The romance and love of Krishna and Radha are legendary. Yet, the story behind Krishna's wedding to his first wife Rukmini, as narrated in the Hindu scripture of Bhagavata, is equally interesting. A festival banner from the year 1800 shows the sequence of events that transpired during the wedding.
Ramayana is one of the great epics of India. An earthen vase from 1800s showcased in this exhibit pictorially represents an important incident from Ramayana. The accompanying essay in this special collection deciphers and textually narrates the incident.
Goddess Durga is one of the most popular deities in India. Thus, she is also the subject of various art forms, from sculptures to paintings to temple art. In this exhibit, know the story behind this much-revered Goddess through art.
An enigma in the cave architecture of India, Ellora, situated in the Aurangabad district of Maharashtra, represents a phase of aesthetic appeal and a model of religious harmony and cohesiveness that existed during the early medieval period in the Deccan region. Through images, we explore the architectural journey of Ellora in this collection.
Dhirubhai Ambani (28 December 1932 – 6 July 2002) epitomised the dauntless entrepreneurial spirit of a visionary always on the march to change the destiny of a nation. Acclaimed as the top businessman of the 20th century and lauded for his dynamic, pioneering and innovative genius, Dhirubhai was an inspiring leader with sterling qualities. His success story fired the imagination of a generation of Indian entrepreneurs, business leaders and progressive companies. For many, he still remains an icon, a role model to be emulated.
Reliance Industries Limited, formerly established as 'Reliance Commercial Corporation' in the year 1966, was the dream project of Shri Dhirubhai Ambani who started this company as a polyester firm. Within a few years, Reliance grew into diverse businesses including energy, petrochemicals, natural gas, retail, telecommunications, mass media, etc.
India has a varied as well as rich tradition and vast history of Trade, Commerce, Business Corporate and Industry. This collection attempts to provide an insightful narrative of the ancient, medieval, colonial, pre-independence, post-independence, and the business sectors, significant contributors etc. along with an impressive cohort of images.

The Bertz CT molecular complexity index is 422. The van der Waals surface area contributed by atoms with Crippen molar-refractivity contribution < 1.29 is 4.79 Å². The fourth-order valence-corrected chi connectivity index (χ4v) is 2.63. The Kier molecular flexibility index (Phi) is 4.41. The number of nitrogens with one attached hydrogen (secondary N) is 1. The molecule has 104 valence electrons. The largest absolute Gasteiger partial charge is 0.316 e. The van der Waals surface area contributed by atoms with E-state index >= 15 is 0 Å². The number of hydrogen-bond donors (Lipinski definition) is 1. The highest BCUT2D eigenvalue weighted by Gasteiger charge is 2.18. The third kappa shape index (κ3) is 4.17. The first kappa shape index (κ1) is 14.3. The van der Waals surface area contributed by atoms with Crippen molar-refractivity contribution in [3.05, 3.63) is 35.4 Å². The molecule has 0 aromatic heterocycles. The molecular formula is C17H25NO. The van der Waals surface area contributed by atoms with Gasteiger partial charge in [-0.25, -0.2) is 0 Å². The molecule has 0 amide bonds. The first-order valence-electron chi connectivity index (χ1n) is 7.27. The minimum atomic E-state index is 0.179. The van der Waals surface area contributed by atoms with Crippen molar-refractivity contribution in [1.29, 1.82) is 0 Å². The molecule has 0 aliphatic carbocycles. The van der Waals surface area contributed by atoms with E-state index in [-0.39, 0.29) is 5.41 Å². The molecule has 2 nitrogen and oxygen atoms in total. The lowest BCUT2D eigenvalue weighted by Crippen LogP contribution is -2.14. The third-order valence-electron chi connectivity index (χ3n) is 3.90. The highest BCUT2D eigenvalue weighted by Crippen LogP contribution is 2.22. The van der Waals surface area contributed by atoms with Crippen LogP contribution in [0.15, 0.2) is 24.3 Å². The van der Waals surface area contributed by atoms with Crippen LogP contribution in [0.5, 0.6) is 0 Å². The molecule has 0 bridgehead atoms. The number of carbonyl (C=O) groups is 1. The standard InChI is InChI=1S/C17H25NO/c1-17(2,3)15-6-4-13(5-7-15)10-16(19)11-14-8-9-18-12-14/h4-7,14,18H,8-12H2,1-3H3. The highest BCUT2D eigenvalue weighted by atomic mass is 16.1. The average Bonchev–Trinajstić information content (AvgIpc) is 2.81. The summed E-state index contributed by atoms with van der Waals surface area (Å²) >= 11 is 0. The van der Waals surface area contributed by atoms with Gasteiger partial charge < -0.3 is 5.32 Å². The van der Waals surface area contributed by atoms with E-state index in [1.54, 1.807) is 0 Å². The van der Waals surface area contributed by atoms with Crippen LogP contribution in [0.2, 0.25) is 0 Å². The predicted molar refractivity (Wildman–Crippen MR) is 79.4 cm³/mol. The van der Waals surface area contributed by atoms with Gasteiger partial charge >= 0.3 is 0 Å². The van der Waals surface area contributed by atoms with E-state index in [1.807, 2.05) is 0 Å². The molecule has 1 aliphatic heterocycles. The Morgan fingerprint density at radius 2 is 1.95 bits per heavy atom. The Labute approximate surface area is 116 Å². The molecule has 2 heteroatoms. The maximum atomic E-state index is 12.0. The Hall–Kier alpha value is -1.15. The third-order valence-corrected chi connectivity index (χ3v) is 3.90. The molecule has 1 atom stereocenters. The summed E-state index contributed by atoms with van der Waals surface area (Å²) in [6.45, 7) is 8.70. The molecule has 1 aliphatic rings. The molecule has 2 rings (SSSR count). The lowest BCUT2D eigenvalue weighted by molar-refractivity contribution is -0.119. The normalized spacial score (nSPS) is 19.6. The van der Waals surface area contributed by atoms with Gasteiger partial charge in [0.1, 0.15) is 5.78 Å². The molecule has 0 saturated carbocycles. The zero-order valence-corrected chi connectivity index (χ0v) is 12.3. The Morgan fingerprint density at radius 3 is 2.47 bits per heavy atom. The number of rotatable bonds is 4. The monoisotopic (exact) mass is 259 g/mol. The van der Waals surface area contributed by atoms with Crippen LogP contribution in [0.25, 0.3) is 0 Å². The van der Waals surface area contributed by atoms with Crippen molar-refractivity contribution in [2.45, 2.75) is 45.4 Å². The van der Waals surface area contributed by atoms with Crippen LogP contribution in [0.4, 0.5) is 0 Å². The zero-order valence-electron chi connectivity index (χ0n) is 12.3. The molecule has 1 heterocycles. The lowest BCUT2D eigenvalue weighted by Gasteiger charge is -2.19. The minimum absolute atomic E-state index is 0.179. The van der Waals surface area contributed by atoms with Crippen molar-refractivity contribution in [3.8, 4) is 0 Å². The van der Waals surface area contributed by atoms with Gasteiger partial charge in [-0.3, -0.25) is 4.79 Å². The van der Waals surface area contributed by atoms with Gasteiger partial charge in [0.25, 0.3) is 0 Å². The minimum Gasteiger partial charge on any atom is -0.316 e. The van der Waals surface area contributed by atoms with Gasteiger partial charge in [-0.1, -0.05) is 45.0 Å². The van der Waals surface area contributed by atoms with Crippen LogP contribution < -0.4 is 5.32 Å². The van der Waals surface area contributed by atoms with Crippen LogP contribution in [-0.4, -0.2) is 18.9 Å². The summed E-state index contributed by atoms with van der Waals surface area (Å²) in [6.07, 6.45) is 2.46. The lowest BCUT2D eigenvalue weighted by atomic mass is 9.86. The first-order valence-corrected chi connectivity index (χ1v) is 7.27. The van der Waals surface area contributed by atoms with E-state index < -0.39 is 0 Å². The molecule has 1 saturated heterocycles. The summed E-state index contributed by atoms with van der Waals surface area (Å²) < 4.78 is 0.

The Edward A. Feigenbaum Papers collection primarily concerns his work in artificial intelligence at Stanford University and includes administrative files, correspondence, project files, trip files, proposals, reports, reprints, Artificial Intelligence Lab memos, audio tapes, video tapes, and files on computer programs, including EPAM, DENDRAL, MOLGEN, MYCIN, and others.
Herbert Matter was a Swiss-born American photographer and graphic designer known for his innovative work on photomontage in commercial art. His works included retouching and manipulating negative and the common subjects in his works included landscapes, portraits, and still lifes. The Herbert Matter archive spans the years 1937-1984, when Matter was active as a graphic designer and photographer in the United States, until his death at the age of seventy-seven. The archive is large and includes original art work and production files; manuscript materials; film, video and audio media; photographs; books and printed matter; correspondence; and negatives and transparencies of his commercial and non-commercial photographic work.
Andy Warhol was an American artist and also a well-known photographer and a dominant personality in the visual art movement, known as Pop Art. Beginning his career as a commercial illustrator, in his later life he earned recognition as an influential and controversial artist. Drawing on a trove of over 3,600 contact sheets featuring 130,000 photographic exposures acquired in 2014 from The Andy Warhol Foundation for the Visual Arts, Inc., the images document Warhol's daily life. This collection of Warhol’s contact sheets – printed thumbnails from a roll of film – represents the complete range of the American artist’s black-and-white photographic practice from 1976 until his unexpected death in 1987.
This exhibit pulls together several collections of photographs documenting the history of computer science at Stanford. More materials will be added as they are digitized and processed.
Welcome to the GATT Digital Library. This site provides access to documents and information of and about the General Agreement on Tariffs and Trade (GATT), an organization that promoted international commerce and the reduction of trade barriers among member states from 1947-1994.
This exhibit includes basic documentation papers regarding the inventory of various non-tariff barriers along with marketing standards and packaging and labeling regulations of different countries.
The rich archival documentation available in the Stanford Libraries on the history of artificial intelligence includes important film, video and audio resources, as well as traditional print materials and even early computer files. These materials provide access to a variety of events and activities from Stanford, Silicon Valley, or the artificial intelligence community as a whole, including tours of labs and project, robots in action, and public lectures, to name only a few examples. These materials were captured in both non-digital formats, such as film, audio tape, and text, as well as digital files from the Stanford Artificial Intelligence Laboratory and Stanford University Medical Experimental Computer Resource (SUMEX) project.
Creating Emerging Markets explores the evolution of business leadership in Africa, Asia, Latin America and the Middle East. At its core are interviews with leaders or former leaders of highly impactful businesses and NGOs.